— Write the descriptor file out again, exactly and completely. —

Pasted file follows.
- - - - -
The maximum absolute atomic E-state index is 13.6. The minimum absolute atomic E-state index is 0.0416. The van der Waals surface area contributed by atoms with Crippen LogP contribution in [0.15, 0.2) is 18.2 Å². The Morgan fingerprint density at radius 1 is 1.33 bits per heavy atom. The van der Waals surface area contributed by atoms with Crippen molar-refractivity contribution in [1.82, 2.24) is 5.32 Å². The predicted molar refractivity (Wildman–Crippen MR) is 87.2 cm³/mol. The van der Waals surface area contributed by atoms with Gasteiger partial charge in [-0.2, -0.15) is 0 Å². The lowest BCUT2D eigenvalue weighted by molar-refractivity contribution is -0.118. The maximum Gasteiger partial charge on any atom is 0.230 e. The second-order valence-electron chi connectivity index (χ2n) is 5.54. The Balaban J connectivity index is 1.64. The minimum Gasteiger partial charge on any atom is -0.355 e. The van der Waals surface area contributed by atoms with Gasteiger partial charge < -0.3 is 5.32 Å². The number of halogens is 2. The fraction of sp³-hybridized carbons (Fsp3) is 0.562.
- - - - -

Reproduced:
The maximum absolute atomic E-state index is 13.6. The minimum absolute atomic E-state index is 0.0416. The van der Waals surface area contributed by atoms with Crippen LogP contribution in [0.15, 0.2) is 18.2 Å². The Morgan fingerprint density at radius 1 is 1.33 bits per heavy atom. The van der Waals surface area contributed by atoms with Crippen molar-refractivity contribution in [1.82, 2.24) is 5.32 Å². The predicted molar refractivity (Wildman–Crippen MR) is 87.2 cm³/mol. The van der Waals surface area contributed by atoms with Gasteiger partial charge in [-0.2, -0.15) is 0 Å². The lowest BCUT2D eigenvalue weighted by molar-refractivity contribution is -0.118. The maximum Gasteiger partial charge on any atom is 0.230 e. The second-order valence-electron chi connectivity index (χ2n) is 5.54. The Balaban J connectivity index is 1.64. The minimum Gasteiger partial charge on any atom is -0.355 e. The van der Waals surface area contributed by atoms with Gasteiger partial charge < -0.3 is 5.32 Å². The number of halogens is 2. The fraction of sp³-hybridized carbons (Fsp3) is 0.562.